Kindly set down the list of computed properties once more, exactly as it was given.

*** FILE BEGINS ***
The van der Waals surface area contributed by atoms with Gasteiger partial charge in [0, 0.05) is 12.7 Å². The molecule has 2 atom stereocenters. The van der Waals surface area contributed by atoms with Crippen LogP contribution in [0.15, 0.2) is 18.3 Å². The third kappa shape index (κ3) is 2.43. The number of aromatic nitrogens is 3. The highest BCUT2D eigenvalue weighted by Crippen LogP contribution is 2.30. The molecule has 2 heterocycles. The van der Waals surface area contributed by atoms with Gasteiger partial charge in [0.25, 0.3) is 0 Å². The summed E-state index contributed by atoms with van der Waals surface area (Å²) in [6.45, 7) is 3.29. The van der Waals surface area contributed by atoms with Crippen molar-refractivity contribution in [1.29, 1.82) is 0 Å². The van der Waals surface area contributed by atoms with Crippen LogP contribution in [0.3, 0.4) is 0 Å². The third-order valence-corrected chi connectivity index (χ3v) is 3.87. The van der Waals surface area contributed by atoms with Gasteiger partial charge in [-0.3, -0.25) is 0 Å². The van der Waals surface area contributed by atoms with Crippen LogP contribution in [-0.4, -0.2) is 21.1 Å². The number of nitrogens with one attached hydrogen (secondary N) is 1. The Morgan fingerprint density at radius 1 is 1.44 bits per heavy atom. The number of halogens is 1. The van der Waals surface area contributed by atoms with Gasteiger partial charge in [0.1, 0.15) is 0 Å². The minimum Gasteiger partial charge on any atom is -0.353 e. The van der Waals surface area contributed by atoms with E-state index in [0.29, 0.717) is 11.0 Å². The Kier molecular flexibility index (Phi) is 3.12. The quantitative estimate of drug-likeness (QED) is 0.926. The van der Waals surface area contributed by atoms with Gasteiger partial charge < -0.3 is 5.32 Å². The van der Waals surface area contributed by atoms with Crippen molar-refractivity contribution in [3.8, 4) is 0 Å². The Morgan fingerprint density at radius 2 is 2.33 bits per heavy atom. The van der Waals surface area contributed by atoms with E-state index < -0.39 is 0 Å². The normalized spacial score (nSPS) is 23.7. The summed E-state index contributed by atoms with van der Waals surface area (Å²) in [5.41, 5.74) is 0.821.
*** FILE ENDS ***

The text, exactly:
The van der Waals surface area contributed by atoms with Gasteiger partial charge in [0, 0.05) is 12.7 Å². The molecule has 2 atom stereocenters. The van der Waals surface area contributed by atoms with Crippen LogP contribution in [0.15, 0.2) is 18.3 Å². The third kappa shape index (κ3) is 2.43. The number of aromatic nitrogens is 3. The highest BCUT2D eigenvalue weighted by Crippen LogP contribution is 2.30. The molecule has 2 heterocycles. The van der Waals surface area contributed by atoms with Gasteiger partial charge in [0.25, 0.3) is 0 Å². The summed E-state index contributed by atoms with van der Waals surface area (Å²) in [6.45, 7) is 3.29. The van der Waals surface area contributed by atoms with Crippen molar-refractivity contribution in [1.29, 1.82) is 0 Å². The van der Waals surface area contributed by atoms with Crippen LogP contribution in [0.3, 0.4) is 0 Å². The third-order valence-corrected chi connectivity index (χ3v) is 3.87. The van der Waals surface area contributed by atoms with Gasteiger partial charge in [-0.3, -0.25) is 0 Å². The van der Waals surface area contributed by atoms with Crippen LogP contribution in [-0.4, -0.2) is 21.1 Å². The number of nitrogens with one attached hydrogen (secondary N) is 1. The Morgan fingerprint density at radius 1 is 1.44 bits per heavy atom. The number of halogens is 1. The van der Waals surface area contributed by atoms with Gasteiger partial charge in [0.1, 0.15) is 0 Å². The minimum Gasteiger partial charge on any atom is -0.353 e. The van der Waals surface area contributed by atoms with E-state index in [0.29, 0.717) is 11.0 Å². The Kier molecular flexibility index (Phi) is 3.12. The quantitative estimate of drug-likeness (QED) is 0.926. The van der Waals surface area contributed by atoms with Gasteiger partial charge < -0.3 is 5.32 Å². The van der Waals surface area contributed by atoms with Crippen molar-refractivity contribution in [3.8, 4) is 0 Å². The Morgan fingerprint density at radius 2 is 2.33 bits per heavy atom. The van der Waals surface area contributed by atoms with E-state index < -0.39 is 0 Å². The normalized spacial score (nSPS) is 23.7. The summed E-state index contributed by atoms with van der Waals surface area (Å²) in [5.41, 5.74) is 0.821.